The second World Happiness Report released on Monday revealed that Botswana is ranked 146th happiest nation out of 156 countries in the world. Botswana is number 35 out of 44 countries ranked in Africa. The happiest countries globally are said to be Denmark, Norway, Switzerland, Netherlands and Sweden. The 2012 Happiness Planet Index ranked Botswana at 151st, the last in the ranking.
Even though there is no African country in the top 50, Angola is Africa’s happiest country despite the perception of it having high corruption and inequality levels, as well as frequent criticism of its human rights record by campaign groups. They toppled last year’s leader, the perennial African paradise of Mauritius.
Algeria, Libya and Nigeria round out the top five happiest countries on the continent, while Ghana, Zambia, Mozambique, South Africa and Lesotho are the next five African nations that are happy. The ranking also placed countries such as Somaliland, Zimbabwe and the Democratic Republic of Congo well ahead of others perceived as more prosperous and stable nations such as Botswana, Senegal and Tanzania.
The survey is meant to contribute to the debate about the direction of public policy and to push authorities to align such policy to what really matters to their citizens. The report defines happiness as an emotion and an evaluation of one’s life as a whole. It relies heavily on the Gallup World Poll, which has been running since 2005, and notes that despite the financial crisis of recent years, the world has over the last five years generally become a happier place.
Gallup’s poll typically interviews 1, 000 respondents per country. The World Happiness Report 2013 says it averaged the three most recent polls of 2010-12 to achieve a sample size of 3, 000; therefore reducing uncertainty in estimates.
Six variables are used in the survey, namely GDP per capita, years of healthy life expectancy, social support systems, perception of corruption, prevalence of generosity and the freedom to make life choices.
The report is published by the UN Sustainable Development Solutions Network (SDSN), under the auspices of the United Nations Secretary General, Ban Ki-Moon. Leading experts in several fields – economics, psychology, survey analysis, national statistics, and more – describe how measurements of well-being can be used effectively to assess the progress of nations.
Political parties say the results are not surprising. Botswana National Front secretary general, Tapiwa Kgosikoma said the Botswana Democratic Party (BDP) have good written policies but are not implemented. “Poverty level increases every day, people are unemployed. That on its own frustrates the citizens, how can we be expected to be happy if we are not working? The poverty eradication program is just an insult to the nation; they bring no better results but to impoverish the people. The government must create an environment that will allow Batswana to be independent. We must make sure that we seriously diversify the economy. It is not surprising that the people in Botswana are not happy,” he said.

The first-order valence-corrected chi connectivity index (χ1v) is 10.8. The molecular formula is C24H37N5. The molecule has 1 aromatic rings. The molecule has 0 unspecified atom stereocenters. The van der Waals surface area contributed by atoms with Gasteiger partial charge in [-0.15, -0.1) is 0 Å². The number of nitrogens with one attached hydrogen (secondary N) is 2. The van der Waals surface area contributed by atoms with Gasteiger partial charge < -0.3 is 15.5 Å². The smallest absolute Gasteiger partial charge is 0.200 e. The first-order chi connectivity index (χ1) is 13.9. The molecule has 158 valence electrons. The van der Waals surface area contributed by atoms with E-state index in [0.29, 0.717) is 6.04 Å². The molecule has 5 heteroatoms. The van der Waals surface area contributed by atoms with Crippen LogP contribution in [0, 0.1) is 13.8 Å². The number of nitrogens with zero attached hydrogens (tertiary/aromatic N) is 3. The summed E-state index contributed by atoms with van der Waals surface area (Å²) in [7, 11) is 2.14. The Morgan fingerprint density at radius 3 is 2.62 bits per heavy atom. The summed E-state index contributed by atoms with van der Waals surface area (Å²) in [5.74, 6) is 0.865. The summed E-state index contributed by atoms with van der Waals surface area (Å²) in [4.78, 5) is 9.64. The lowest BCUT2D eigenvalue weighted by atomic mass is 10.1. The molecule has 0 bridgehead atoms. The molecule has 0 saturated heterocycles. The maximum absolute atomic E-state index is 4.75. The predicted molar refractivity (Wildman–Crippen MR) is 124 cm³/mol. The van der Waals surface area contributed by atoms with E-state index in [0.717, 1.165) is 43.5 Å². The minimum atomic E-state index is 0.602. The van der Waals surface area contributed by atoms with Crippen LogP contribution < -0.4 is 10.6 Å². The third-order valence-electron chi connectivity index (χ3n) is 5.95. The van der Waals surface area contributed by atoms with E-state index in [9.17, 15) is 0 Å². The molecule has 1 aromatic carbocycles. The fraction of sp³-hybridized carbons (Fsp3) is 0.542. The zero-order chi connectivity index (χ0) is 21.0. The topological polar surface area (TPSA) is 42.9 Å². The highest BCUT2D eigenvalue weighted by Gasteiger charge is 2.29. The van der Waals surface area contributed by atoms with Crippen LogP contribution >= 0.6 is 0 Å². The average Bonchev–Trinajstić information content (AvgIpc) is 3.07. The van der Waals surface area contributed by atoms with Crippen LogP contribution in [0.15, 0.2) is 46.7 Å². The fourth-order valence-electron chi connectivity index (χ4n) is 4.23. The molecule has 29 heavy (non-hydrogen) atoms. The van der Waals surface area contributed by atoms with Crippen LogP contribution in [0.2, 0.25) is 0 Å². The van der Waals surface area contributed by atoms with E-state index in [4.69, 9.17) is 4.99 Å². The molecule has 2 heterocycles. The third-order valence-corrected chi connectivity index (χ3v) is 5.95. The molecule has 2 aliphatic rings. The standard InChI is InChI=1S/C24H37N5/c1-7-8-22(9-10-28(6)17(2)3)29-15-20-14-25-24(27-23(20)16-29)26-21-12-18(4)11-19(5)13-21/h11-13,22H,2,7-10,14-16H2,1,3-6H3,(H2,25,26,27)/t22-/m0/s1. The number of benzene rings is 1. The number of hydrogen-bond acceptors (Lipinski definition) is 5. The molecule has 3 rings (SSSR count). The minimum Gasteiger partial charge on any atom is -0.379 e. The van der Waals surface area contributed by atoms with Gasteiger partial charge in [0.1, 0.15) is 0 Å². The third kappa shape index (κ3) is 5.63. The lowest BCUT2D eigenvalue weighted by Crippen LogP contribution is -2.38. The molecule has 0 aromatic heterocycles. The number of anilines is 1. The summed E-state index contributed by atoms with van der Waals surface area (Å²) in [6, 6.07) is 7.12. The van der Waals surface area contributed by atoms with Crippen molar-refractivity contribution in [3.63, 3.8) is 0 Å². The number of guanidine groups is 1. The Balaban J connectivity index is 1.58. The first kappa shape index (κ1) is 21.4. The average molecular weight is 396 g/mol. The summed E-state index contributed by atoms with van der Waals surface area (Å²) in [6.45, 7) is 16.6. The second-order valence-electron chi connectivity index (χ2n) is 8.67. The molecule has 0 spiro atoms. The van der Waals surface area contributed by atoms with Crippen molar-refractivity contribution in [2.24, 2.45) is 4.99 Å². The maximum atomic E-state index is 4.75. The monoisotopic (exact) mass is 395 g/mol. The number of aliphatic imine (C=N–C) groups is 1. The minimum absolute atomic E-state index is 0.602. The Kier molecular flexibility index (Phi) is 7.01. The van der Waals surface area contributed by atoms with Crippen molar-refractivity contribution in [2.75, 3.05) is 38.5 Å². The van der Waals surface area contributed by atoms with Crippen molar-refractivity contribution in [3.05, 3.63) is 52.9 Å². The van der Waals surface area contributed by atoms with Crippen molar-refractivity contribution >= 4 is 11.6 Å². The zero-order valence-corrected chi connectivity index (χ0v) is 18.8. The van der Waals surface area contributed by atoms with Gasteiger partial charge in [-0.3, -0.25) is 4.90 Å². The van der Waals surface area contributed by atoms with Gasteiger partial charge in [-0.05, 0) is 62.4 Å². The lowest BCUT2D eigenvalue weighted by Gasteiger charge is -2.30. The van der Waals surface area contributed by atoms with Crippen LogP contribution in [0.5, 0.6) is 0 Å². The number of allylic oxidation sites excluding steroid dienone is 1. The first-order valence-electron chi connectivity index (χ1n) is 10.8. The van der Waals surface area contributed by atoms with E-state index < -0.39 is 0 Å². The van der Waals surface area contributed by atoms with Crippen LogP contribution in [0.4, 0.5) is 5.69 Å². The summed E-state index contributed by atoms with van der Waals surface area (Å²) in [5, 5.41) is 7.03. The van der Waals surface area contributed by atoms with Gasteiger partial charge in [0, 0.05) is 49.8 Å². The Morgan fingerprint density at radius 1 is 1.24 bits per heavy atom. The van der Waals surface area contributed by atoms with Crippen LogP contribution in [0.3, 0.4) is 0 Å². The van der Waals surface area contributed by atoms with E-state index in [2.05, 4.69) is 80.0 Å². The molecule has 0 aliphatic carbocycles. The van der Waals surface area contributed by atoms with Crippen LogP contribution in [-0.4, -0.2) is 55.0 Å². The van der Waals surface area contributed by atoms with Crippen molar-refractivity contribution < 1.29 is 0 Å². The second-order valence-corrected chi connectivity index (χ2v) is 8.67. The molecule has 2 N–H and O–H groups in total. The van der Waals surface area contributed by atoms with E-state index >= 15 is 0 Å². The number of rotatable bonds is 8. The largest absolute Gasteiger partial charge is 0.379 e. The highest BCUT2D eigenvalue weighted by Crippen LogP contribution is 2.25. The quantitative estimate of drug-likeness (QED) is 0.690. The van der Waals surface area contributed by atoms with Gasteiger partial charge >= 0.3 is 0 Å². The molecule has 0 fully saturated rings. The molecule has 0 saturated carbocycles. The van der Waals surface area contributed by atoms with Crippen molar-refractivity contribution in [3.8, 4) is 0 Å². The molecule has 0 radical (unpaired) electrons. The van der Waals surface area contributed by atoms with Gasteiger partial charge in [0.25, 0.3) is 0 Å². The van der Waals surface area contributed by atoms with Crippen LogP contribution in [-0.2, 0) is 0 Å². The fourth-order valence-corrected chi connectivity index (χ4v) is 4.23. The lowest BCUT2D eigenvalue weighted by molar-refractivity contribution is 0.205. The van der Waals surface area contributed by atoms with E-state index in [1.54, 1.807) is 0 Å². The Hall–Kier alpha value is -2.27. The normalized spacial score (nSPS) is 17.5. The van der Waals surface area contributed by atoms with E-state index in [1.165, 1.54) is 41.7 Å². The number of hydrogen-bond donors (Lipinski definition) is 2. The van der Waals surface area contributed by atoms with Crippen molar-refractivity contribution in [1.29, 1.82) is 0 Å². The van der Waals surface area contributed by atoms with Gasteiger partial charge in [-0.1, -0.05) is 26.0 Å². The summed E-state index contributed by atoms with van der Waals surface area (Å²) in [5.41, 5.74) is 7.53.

Botswana Movement for Democracy secretary general, Wynter Mmolotsi said there is no way Batswana could be happy when they are unemployed. “Almost 90 per cent of graduates graduate to go home. You cannot expect them to be happy; you cannot expect their families to be happy because there is no happiness. There is a lot of poverty in Botswana; a hungry man is an angry man. We tried all we can to remove the BDP from power to try to help Batswana. Until we are successful Batswana will never be happy,” he said.
Dr Kesitegile Gobotswang, secretary general of the Botswana Congress Party said Batswana are depressed. “The report is correct. Everywhere you go around Botswana you will realize how poor Batswana are. Categorically, Batswana are unhappy from all fields. When you look at farmers, how do you expect farmers to be happy when the Botswana Meat Commission is destroyed. They are stressed because there is no market to sell their cattle. What can we expect if people in the northern region plough for elephants,” he said.
He further said; “Public service employees cannot be expected to deliver if their salaries are low. Instead of concentrating on doing their job they worry that their families are starving. No salary adjustments, really how could Batswana be happy?” he said, adding that the cost of living is very high. He said Batswana cannot afford to buy basic things in their life, and it was a worrying situation.
Reached for comment, BDP publicity secretary, McDonald Peloetletse could not comment on the report.